The Kuomboka is traditionally the cue for local people to follow the king in escaping the rising waters, but the reality of climate change is catching up with this colourful ritual. The most recent flood came too soon and too strong, killing at least 31 people in Zambia’s impoverished western province. The devastating aftermath has left people starving and homeless.

“Flooding here is an annual event, but it came earlier than expected and people were caught off guard,” said Raphael Mutiku, a public health engineer for Oxfam in Mongu.

Daniel Howden: I ran for fun. But my friend Elijah didn’t

Nairobi Notebook: Helicopters and wardens on motorbikes were busy herding the lions, rhinos and elephants away from the course

 Monday, 6 July 2009

In many respects, Elijah and I had the same preparation for the Lewa half-marathon. We both did training runs every day in the build-up. We travelled up to the spectacular game reserve in the shadow of Mount Kenya in the same vehicle.

I was careful to take his advice on the pre-race meal – apparently maize meal, or ugali, is perfect running fuel. Standing in a thicket of fever trees at dawn on the morning of this unusual race, we both had hot, milky Kenyan tea with the obligatory shock of sugar. The wild elephants that had stood within trumpeting distance of the tents the night before had left.

A handful of spotter planes, helicopters and wardens on motorbikes were busy herding the lions, rhinos and elephants away from the course. Then the starting gun fired and I couldn’t see Elijah anymore. As I laboured my way uphill with a pack of similarly ungifted runners along a rutted track that climbs and dips through the burnt grass of the plains, he was running in a group that included former world marathon record holder Paul Tergat, pictured, and the reigning Olympic champion Sammy Wanjiru.

Asia

Victims of Tamil Tiger war hit by Sri Lanka tax on aid workers

From Times Online

July 6, 2009


Jeremy Page, South Asia Correspondent

The Sri Lankan Government is trying to siphon off millions of pounds of humanitarian aid by imposing a 0.9 per cent tax on all funding for aid groups, including the British charities Oxfam and Save the Children Fund, The Times has learnt.

Aid workers said that Burma was the only other country that they could remember imposing such a tax – one of several new measures hampering their efforts to help victims of Sri Lanka’s recent civil war.

The new tax regime was unveiled in 2006 but not enforced immediately. Most agencies did not comply, as they hoped to persuade the Government to change it, according to aid workers.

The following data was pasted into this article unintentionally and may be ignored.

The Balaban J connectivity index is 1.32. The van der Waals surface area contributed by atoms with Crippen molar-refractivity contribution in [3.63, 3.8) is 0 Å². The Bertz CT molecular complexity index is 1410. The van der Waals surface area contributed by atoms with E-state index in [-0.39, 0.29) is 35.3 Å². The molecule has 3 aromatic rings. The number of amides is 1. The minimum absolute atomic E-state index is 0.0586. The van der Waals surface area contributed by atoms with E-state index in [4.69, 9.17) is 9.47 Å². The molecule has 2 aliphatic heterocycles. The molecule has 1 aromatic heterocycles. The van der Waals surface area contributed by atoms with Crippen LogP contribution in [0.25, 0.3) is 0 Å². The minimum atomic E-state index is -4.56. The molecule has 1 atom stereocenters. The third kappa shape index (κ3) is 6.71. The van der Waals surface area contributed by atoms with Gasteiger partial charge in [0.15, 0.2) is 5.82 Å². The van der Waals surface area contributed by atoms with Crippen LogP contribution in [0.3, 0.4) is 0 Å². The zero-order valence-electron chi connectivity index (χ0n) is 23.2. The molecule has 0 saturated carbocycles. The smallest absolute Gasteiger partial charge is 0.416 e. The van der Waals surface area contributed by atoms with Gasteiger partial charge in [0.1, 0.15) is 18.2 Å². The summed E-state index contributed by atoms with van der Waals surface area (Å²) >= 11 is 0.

Kyrgyzstan weighs opium as industry

As an election nears, a presidential candidate promotes the idea that the opium trade could bring cash to the impoverished Central Asian republic.

By Lois Kapila and Alessandra Prentice | Contributors to The Christian Science Monitor

from the July 5, 2009 edition


BISHKEK, KYRGYZSTAN – Lacking the oil or gas revenues that fill the coffers of its richer neighbors, the small Central Asian republic of Kyrgyzstan has always suffered from a weak economy. Locals joke that Kyrgyzstan is the one country in the world untouched by the current financial downturn: “We’re pretty well protected from the crisis … we had no industries before and we’ve got no industries now,” they quip.

While this may be an exaggeration, successive governments since independence have anxiously searched for different ways to boost the economy. Until now, this has meant developing the mining industry, hydroelectric power, and tourism. But the wild poppies blooming along dilapidated Kyrgyz roads hint at a controversial resource that some suggest could help drag the country out of poverty.

Presidential candidate Zhenishbek Nazaraliev, the founder and director of a drug and alcohol rehabilitation center in Bishkek, has proposed that the solution to Kyrgyzstan’s economic woes lies in the legalization of opium cultivation for the pharmaceutical and cosmetics industries.

Europe

Dmitry Medvedev starts nuclear arms talks with missile shield demand

From The Times

July 6, 2009


Tony Halpin in Moscow; Catherine Philp in Washington

President Medvedev threw down the nuclear gauntlet on the eve of President Obama’s landmark visit to Moscow today, challenging him to roll back a planned missile shield in Eastern Europe in return for making huge cuts in Russia’s nuclear arsenal.

The challenge came as the two prepared for historic talks on nuclear arms reduction with both already pledging major and reciprocal cuts.

Mr Medvedev raised the stakes in an interview with Italian media in which he insisted that any agreement would have to include concessions on the European-based missile shield proposed by President Bush.